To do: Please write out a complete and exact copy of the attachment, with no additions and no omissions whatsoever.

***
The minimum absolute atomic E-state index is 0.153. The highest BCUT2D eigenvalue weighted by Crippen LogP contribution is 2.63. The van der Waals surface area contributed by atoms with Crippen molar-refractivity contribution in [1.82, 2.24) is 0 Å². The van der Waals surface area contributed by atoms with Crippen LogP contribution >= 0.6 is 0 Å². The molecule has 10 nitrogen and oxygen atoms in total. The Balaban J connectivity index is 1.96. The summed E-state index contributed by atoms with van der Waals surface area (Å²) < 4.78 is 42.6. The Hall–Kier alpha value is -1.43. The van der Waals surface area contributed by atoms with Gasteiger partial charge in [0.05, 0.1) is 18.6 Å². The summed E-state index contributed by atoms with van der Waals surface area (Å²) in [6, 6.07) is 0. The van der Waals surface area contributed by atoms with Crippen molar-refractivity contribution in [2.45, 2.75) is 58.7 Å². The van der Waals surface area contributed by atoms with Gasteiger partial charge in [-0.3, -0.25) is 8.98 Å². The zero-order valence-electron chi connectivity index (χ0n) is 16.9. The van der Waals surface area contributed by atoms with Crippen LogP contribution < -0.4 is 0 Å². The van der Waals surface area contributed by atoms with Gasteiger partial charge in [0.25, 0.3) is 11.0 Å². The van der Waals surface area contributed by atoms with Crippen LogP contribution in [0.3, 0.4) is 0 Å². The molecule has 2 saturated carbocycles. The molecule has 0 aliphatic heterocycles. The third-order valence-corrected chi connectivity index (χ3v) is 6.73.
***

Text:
The minimum absolute atomic E-state index is 0.153. The highest BCUT2D eigenvalue weighted by Crippen LogP contribution is 2.63. The van der Waals surface area contributed by atoms with Crippen molar-refractivity contribution in [1.82, 2.24) is 0 Å². The van der Waals surface area contributed by atoms with Crippen LogP contribution >= 0.6 is 0 Å². The molecule has 10 nitrogen and oxygen atoms in total. The Balaban J connectivity index is 1.96. The summed E-state index contributed by atoms with van der Waals surface area (Å²) < 4.78 is 42.6. The Hall–Kier alpha value is -1.43. The van der Waals surface area contributed by atoms with Gasteiger partial charge in [0.05, 0.1) is 18.6 Å². The summed E-state index contributed by atoms with van der Waals surface area (Å²) in [6, 6.07) is 0. The van der Waals surface area contributed by atoms with Crippen molar-refractivity contribution in [2.45, 2.75) is 58.7 Å². The van der Waals surface area contributed by atoms with Gasteiger partial charge in [-0.3, -0.25) is 8.98 Å². The zero-order valence-electron chi connectivity index (χ0n) is 16.9. The van der Waals surface area contributed by atoms with Crippen LogP contribution < -0.4 is 0 Å². The van der Waals surface area contributed by atoms with Gasteiger partial charge in [0.25, 0.3) is 11.0 Å². The van der Waals surface area contributed by atoms with Crippen LogP contribution in [0.3, 0.4) is 0 Å². The molecule has 2 saturated carbocycles. The molecule has 0 aliphatic heterocycles. The third-order valence-corrected chi connectivity index (χ3v) is 6.73.